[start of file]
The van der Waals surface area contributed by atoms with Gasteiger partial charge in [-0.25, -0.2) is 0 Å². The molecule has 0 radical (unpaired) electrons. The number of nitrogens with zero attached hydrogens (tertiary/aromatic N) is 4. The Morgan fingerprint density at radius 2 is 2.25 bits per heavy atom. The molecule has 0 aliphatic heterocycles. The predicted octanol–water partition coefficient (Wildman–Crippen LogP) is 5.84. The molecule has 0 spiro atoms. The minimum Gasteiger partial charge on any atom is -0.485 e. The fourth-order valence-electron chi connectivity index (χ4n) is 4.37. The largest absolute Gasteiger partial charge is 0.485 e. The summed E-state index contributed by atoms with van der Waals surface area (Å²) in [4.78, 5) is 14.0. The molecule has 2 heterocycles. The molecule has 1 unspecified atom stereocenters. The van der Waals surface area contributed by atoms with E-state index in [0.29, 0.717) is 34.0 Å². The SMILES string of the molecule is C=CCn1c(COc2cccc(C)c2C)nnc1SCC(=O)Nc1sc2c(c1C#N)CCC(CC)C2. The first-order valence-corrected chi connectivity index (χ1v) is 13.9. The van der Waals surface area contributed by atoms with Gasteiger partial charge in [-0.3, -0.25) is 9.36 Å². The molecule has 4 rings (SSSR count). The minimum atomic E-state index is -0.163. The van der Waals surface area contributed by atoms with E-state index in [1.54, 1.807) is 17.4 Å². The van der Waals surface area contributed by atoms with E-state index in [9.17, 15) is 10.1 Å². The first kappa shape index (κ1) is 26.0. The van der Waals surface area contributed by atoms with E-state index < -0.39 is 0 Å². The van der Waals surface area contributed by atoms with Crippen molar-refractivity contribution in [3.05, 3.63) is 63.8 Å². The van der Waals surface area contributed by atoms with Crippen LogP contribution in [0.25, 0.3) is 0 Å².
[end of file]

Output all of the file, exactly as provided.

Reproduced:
The van der Waals surface area contributed by atoms with Gasteiger partial charge in [-0.25, -0.2) is 0 Å². The molecule has 0 radical (unpaired) electrons. The number of nitrogens with zero attached hydrogens (tertiary/aromatic N) is 4. The Morgan fingerprint density at radius 2 is 2.25 bits per heavy atom. The molecule has 0 aliphatic heterocycles. The predicted octanol–water partition coefficient (Wildman–Crippen LogP) is 5.84. The molecule has 0 spiro atoms. The minimum Gasteiger partial charge on any atom is -0.485 e. The fourth-order valence-electron chi connectivity index (χ4n) is 4.37. The largest absolute Gasteiger partial charge is 0.485 e. The summed E-state index contributed by atoms with van der Waals surface area (Å²) in [4.78, 5) is 14.0. The molecule has 2 heterocycles. The molecule has 1 unspecified atom stereocenters. The van der Waals surface area contributed by atoms with E-state index in [0.29, 0.717) is 34.0 Å². The SMILES string of the molecule is C=CCn1c(COc2cccc(C)c2C)nnc1SCC(=O)Nc1sc2c(c1C#N)CCC(CC)C2. The first-order valence-corrected chi connectivity index (χ1v) is 13.9. The van der Waals surface area contributed by atoms with Gasteiger partial charge in [-0.3, -0.25) is 9.36 Å². The molecule has 4 rings (SSSR count). The minimum atomic E-state index is -0.163. The van der Waals surface area contributed by atoms with E-state index in [1.54, 1.807) is 17.4 Å². The van der Waals surface area contributed by atoms with E-state index in [9.17, 15) is 10.1 Å². The first kappa shape index (κ1) is 26.0. The van der Waals surface area contributed by atoms with E-state index < -0.39 is 0 Å². The van der Waals surface area contributed by atoms with Crippen molar-refractivity contribution in [3.05, 3.63) is 63.8 Å². The van der Waals surface area contributed by atoms with Crippen LogP contribution in [0.25, 0.3) is 0 Å².